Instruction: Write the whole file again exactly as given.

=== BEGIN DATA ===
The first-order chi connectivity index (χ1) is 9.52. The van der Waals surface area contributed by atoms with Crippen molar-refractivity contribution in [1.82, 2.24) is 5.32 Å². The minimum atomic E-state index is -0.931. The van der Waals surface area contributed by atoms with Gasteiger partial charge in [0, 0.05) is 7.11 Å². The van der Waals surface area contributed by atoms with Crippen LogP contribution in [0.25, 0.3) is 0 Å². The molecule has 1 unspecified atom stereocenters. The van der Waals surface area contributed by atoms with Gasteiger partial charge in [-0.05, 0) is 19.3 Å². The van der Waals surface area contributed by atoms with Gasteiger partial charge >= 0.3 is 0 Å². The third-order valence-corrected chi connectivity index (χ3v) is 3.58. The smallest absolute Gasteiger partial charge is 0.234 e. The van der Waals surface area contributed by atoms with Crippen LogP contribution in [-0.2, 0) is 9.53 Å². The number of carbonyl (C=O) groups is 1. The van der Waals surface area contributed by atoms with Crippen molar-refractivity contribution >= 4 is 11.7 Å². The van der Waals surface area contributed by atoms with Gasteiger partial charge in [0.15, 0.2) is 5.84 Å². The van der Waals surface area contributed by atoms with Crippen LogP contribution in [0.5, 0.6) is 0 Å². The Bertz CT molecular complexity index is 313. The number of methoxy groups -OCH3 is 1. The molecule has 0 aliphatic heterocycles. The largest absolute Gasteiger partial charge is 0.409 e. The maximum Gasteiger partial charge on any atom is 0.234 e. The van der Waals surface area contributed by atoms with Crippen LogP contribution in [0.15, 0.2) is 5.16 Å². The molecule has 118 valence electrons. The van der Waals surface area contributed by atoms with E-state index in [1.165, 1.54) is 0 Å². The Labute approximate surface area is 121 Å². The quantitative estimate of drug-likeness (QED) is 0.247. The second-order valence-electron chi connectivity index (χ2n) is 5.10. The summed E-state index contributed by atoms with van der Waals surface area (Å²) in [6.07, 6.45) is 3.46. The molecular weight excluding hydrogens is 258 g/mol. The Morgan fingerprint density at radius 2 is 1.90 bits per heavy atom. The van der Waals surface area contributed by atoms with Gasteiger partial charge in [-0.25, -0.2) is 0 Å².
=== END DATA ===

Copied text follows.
The first-order chi connectivity index (χ1) is 9.52. The van der Waals surface area contributed by atoms with Crippen molar-refractivity contribution in [1.82, 2.24) is 5.32 Å². The minimum atomic E-state index is -0.931. The van der Waals surface area contributed by atoms with Gasteiger partial charge in [0, 0.05) is 7.11 Å². The van der Waals surface area contributed by atoms with Crippen LogP contribution in [0.25, 0.3) is 0 Å². The molecule has 1 unspecified atom stereocenters. The van der Waals surface area contributed by atoms with Gasteiger partial charge in [-0.05, 0) is 19.3 Å². The van der Waals surface area contributed by atoms with Gasteiger partial charge >= 0.3 is 0 Å². The third-order valence-corrected chi connectivity index (χ3v) is 3.58. The smallest absolute Gasteiger partial charge is 0.234 e. The van der Waals surface area contributed by atoms with Crippen LogP contribution in [-0.2, 0) is 9.53 Å². The number of carbonyl (C=O) groups is 1. The van der Waals surface area contributed by atoms with Crippen molar-refractivity contribution >= 4 is 11.7 Å². The van der Waals surface area contributed by atoms with Gasteiger partial charge in [0.15, 0.2) is 5.84 Å². The van der Waals surface area contributed by atoms with Crippen LogP contribution in [0.5, 0.6) is 0 Å². The Bertz CT molecular complexity index is 313. The number of methoxy groups -OCH3 is 1. The molecule has 0 aliphatic heterocycles. The largest absolute Gasteiger partial charge is 0.409 e. The maximum Gasteiger partial charge on any atom is 0.234 e. The van der Waals surface area contributed by atoms with Crippen LogP contribution in [0.15, 0.2) is 5.16 Å². The molecule has 118 valence electrons. The van der Waals surface area contributed by atoms with E-state index in [1.165, 1.54) is 0 Å². The Labute approximate surface area is 121 Å². The quantitative estimate of drug-likeness (QED) is 0.247. The second-order valence-electron chi connectivity index (χ2n) is 5.10. The summed E-state index contributed by atoms with van der Waals surface area (Å²) in [6.07, 6.45) is 3.46. The molecular weight excluding hydrogens is 258 g/mol. The Morgan fingerprint density at radius 2 is 1.90 bits per heavy atom. The van der Waals surface area contributed by atoms with Gasteiger partial charge in [-0.25, -0.2) is 0 Å².